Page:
And what a life it's been
He shot to fame in Romeo + Juliet and is still one of the world’s most successful actors, yet his real passion today lies in campaigning to save the planet. We take a look at his changing career, alongside the evolution of Leo’s golden locks.
Leonardo DiCaprio’s Hairstyle Through The Ages
Leonardo DiCaprio’s hairstyle in the 90s
From the floppy locks of his first major cinematic performance, Romeo and Juliet, to the glitz and glamour of Hollywood, the nineties catapulted Leo from childhood fame to teen heart-throb with this golden tousled crown.
Leonardo DiCaprio’s hairstyle in the early noughties
Sported by fellow male celebrities such as David Beckham, Justin Timberlake and Wentworth Miller, Leo went bold and brave with the buzz cut in the early 2000s.
Leonardo DiCaprio’s hairstyle in the 2010s
Entering adulthood meant a more sophisticated look for Leo as he landed award-winning roles in films such as Wolf of Wall Street and The Great Gatsby.
Leonardo DiCaprio’s hairstyle – the hipster look
Some said mid-life crisis, others attributed it to his new role in The Revenant, but as 2014 rolled around, Leo ditched his impeccable hair for the bearded hipster look, rocking the very on-trend man-bun and untamed facial hair.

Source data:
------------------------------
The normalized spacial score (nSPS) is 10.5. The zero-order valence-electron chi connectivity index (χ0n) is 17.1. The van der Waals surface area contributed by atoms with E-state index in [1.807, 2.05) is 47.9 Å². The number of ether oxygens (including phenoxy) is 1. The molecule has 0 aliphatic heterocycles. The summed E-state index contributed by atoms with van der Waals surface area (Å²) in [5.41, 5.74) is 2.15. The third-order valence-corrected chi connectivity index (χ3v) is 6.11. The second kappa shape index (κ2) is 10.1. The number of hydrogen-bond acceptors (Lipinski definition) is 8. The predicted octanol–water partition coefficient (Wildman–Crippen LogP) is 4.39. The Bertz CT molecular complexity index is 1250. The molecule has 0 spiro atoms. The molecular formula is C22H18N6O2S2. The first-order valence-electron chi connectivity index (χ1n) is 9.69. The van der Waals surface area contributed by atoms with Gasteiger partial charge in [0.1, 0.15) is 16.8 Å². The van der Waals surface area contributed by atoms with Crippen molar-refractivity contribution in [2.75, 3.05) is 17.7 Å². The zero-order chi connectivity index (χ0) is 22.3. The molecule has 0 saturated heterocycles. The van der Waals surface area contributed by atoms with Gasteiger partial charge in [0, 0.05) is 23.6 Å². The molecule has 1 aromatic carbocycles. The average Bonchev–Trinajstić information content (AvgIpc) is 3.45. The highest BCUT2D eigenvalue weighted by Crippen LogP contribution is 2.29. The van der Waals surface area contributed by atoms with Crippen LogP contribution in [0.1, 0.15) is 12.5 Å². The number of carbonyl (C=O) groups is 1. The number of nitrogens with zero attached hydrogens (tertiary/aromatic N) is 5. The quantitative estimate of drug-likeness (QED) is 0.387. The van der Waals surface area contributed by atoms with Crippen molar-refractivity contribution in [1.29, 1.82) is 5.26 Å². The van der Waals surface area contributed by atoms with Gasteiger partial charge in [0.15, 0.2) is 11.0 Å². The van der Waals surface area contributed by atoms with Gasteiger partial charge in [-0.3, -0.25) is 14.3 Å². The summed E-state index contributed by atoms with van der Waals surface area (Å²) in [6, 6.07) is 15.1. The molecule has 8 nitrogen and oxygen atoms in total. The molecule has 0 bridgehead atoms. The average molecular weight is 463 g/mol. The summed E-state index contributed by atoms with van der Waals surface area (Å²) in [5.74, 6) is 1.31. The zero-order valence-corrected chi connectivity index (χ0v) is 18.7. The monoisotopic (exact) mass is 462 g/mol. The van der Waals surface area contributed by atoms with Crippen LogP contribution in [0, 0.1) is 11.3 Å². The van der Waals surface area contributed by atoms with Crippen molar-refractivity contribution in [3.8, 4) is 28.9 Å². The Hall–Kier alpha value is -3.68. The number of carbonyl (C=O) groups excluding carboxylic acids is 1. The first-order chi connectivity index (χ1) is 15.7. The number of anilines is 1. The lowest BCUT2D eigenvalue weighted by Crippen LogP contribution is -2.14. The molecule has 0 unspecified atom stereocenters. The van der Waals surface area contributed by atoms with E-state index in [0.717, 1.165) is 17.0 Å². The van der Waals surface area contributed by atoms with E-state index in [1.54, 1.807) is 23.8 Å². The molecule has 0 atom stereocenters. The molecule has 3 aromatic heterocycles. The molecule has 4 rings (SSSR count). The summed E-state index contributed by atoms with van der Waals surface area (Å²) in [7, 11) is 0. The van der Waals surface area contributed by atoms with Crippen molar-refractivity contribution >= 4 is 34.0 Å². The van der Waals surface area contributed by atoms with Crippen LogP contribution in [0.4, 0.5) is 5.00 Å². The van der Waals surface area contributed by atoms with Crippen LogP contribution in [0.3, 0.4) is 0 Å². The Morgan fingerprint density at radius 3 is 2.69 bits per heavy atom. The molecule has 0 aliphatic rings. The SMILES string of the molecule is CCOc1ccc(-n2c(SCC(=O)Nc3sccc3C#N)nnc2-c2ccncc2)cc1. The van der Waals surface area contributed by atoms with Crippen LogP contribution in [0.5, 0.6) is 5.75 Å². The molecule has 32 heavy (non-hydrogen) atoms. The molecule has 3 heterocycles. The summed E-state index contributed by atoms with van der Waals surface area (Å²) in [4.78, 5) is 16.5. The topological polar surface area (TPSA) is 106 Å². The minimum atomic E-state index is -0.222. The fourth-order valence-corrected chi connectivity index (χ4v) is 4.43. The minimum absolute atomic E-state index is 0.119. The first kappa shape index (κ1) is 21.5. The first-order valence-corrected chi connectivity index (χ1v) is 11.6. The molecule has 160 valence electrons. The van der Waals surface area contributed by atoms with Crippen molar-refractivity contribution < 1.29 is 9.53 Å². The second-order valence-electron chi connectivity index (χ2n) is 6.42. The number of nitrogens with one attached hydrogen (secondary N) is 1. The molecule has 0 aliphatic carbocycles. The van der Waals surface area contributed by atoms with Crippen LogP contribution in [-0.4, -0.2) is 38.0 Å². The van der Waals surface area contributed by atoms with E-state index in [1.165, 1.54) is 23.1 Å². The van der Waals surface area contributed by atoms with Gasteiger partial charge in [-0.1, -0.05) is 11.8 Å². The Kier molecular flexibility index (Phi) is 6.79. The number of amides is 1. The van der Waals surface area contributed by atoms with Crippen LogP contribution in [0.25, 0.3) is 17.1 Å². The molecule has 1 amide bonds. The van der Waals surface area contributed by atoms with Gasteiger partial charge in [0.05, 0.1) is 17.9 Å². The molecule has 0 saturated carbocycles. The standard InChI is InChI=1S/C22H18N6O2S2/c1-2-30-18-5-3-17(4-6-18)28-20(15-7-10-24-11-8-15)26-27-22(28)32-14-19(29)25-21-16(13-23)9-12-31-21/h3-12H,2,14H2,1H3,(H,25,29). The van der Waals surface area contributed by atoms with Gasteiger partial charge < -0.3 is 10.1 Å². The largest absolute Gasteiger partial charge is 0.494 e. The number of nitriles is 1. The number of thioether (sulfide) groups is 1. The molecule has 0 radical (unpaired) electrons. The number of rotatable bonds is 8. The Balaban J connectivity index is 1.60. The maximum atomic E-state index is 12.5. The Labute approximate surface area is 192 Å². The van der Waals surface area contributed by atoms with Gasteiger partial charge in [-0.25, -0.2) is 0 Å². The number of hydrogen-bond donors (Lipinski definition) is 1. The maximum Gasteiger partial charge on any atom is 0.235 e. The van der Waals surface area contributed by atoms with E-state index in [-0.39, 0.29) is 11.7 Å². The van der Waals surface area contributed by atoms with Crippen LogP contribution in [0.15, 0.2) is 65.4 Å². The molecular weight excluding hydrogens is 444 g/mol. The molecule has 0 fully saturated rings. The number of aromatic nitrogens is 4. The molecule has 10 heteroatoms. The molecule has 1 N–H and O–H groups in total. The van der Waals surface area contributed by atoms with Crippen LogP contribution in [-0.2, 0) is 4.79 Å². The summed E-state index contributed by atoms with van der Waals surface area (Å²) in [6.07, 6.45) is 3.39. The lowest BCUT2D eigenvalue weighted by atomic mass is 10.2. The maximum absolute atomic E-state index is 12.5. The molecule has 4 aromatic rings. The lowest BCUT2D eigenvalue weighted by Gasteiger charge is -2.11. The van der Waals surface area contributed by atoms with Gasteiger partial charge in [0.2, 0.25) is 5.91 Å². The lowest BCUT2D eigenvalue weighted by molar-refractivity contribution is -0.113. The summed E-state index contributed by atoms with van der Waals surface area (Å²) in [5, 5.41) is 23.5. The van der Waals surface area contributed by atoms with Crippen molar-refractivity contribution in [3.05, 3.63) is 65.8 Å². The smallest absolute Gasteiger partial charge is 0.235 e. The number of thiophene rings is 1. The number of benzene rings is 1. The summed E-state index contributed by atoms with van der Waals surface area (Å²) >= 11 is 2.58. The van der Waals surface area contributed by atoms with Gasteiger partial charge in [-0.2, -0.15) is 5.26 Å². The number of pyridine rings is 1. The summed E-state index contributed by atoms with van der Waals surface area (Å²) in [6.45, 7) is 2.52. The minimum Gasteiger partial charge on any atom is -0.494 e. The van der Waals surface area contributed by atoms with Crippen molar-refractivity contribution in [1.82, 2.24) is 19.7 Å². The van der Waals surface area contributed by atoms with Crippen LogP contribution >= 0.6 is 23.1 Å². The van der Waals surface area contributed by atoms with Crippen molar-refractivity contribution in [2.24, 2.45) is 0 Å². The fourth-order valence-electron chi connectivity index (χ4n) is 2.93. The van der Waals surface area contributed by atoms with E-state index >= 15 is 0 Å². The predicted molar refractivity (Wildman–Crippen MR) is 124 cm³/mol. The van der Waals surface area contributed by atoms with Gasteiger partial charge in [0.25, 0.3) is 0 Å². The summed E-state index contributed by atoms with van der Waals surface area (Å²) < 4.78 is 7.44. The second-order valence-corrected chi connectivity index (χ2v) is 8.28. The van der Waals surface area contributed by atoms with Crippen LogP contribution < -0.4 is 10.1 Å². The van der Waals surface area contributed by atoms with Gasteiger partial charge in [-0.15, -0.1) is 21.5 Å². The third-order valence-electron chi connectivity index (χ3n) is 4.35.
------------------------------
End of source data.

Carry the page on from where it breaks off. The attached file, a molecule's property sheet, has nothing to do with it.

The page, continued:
Leonardo DiCaprio’s hairstyle looking Oscar-worthy
Surely a nomination in the most prestigious film awards would bring back Leo’s sleek do? Of course it did, appearing next to BFF Kate Winslet with his classic, sophisticated slicked back trim, even his hairstyle was worthy of an Oscar that night.
Had one Hollywood agent got their way, the 2016 Academy Award for Best Actor would have gone to… Lenny Williams. This was the name ten-year-old Leonardo DiCaprio was advised to adopt in 1985 when he was on the cusp of becoming an actor. ‘They felt my name was too ethnic and I wouldn’t get as many jobs,’ he later revealed. One Oscar, three Golden Globes, a Bafta and a staggering 90 further acting awards later, it’s safe to say the agent’s judgement was a little wide of the mark.
And yet these days, DiCaprio, now 42, wants to be known as an environmentalist. The fate of the planet is his grand passion. His Leonardo DiCaprio Foundation, which he set up in 1998, aged just 24, has distributed a staggering £47.4m in grants to projects that protect vulnerable wildlife from extinction and restore balance to threatened ecosystems and communities, and he is a respected speaker on global warming, regularly engaging with world leaders to take action to save the planet. It’s a huge shift in direction for a child actor, who seemed destined to follow the classic Hollywood career.
Leo was born Leonardo Wilhelm DiCaprio on 11 November 1974 in LA. His mother Irmelin, a legal secretary, and his father George, a comic-book distributor, separated when he was one. Neither parent earned much and they opted for a liberal, bohemian lifestyle, moving in next door to each other to raise Leo. He was brought up in Echo Park, a tough LA neighbourhood nicknamed ‘Syringe Alley’ because of the number of heroin addicts. The area was also ridden with crime and prostitution – there were men selling syringes in the playground and one of DiCaprio’s earliest memories was seeing two men having sex outside a friend’s balcony. It was highly disturbing for the five-year-old boy.